European Commission, Environment DG

Metal sulfides could help clean up nuclear waste


Source: European Commission, Environment DG

A number of materials and methods are available to dispose of harmful nuclear waste, but scientists continue to search for improved storage options. New research has identified materials, known as layered metal sulfides, that could help clean up liquid nuclear waste. These materials have unique properties, making them stable and useful over a wide range of conditions with considerable implications for the future of nuclear waste treatment.

Nuclear power is once again under consideration by many countries as an alternative energy to fossil fuel derived energy. However, despite the benefits of nuclear power, disposal methods for the associated radioactive waste must be improved if it is to be widely accepted. In particular, researchers have sought materials able to selectively capture strontium ions, one of the more dangerous waste materials from nuclear reactors.

The layered metal sulfides, known as KMS-1, were tested by US researchers who found it could effectively remove strontium from sodium solutions. Sodium solutions were used to mimic nuclear waste, as liquid radioactive waste contains high levels of sodium. The KMS-1 finds and captures the strontium inside, leaving the remaining liquid free of strontium. The strontium is concentrated by the KMS-1 into a solid, which the authors suggest could be handled, moved, stored or recycled.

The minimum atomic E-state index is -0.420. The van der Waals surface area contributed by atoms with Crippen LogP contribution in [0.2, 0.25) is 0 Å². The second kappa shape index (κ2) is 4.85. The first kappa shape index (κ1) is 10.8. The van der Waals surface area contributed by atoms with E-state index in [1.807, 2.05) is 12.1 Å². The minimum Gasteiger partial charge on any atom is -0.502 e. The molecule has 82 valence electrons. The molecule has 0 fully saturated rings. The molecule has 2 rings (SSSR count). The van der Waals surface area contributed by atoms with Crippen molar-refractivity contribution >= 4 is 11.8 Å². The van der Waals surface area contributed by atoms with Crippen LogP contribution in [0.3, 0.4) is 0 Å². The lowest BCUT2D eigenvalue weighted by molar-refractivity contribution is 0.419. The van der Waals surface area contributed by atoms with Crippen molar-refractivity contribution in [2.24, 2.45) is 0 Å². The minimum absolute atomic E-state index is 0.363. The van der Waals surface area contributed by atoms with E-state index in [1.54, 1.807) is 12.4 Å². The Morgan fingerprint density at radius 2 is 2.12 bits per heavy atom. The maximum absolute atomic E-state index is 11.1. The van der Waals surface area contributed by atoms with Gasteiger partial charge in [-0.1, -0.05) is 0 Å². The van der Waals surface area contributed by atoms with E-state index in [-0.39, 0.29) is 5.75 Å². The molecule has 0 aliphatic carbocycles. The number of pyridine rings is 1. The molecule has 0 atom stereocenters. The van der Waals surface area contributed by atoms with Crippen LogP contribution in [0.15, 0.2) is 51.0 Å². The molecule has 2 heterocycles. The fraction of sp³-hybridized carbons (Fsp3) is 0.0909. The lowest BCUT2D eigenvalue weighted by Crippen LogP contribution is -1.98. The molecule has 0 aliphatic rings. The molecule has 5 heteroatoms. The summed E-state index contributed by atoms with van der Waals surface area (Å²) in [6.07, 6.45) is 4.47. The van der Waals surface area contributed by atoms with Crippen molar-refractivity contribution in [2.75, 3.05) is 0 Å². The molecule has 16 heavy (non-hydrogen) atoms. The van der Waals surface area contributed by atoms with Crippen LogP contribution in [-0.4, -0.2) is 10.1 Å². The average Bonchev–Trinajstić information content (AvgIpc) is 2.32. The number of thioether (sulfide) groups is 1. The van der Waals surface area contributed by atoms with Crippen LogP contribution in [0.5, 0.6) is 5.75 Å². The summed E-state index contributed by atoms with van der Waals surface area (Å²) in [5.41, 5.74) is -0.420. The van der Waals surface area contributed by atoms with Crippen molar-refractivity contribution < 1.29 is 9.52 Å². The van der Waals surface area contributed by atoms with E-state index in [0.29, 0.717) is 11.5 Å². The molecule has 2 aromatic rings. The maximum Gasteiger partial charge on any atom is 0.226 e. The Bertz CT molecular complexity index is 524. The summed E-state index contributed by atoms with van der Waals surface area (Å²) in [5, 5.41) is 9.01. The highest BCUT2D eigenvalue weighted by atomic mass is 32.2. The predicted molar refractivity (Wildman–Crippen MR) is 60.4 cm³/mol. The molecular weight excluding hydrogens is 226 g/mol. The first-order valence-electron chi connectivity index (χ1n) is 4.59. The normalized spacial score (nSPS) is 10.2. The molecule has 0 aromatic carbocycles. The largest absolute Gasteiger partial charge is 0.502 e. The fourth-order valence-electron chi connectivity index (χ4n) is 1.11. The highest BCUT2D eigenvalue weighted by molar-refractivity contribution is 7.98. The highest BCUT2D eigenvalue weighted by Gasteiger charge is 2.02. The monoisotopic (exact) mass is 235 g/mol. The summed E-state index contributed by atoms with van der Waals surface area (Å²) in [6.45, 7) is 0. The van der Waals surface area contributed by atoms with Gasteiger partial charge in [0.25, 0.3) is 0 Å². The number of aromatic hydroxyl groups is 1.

The fact that KMS-1 can distinguish between strontium and sodium is unusual and important, because liquid radioactive waste contains higher levels of sodium than strontium, making the strontium harder to locate and remove. The material also works at extremes of the pH scale - in either very acidic or very alkaline conditions. These extremes are often found when dealing with nuclear waste and contaminated ground water. This property also gives KMS-1 an advantage because current materials available to clean nuclear waste usually work in only acidic or only alkaline conditions.

In the future, KMS-1 could be used as a filter for separating out radioactive strontium from large tanks storing nuclear waste. It is made from the common metals potassium, manganese and tin. Other metal sulfide materials may also have potential in nuclear waste remediation.

Looking forward, tests using actual waste solutions from a nuclear power station will be used to improve the metal sulfide and test its viability. To become commercially viable in the long term, the metal sulfide also needs to be made more affordable and readily available.

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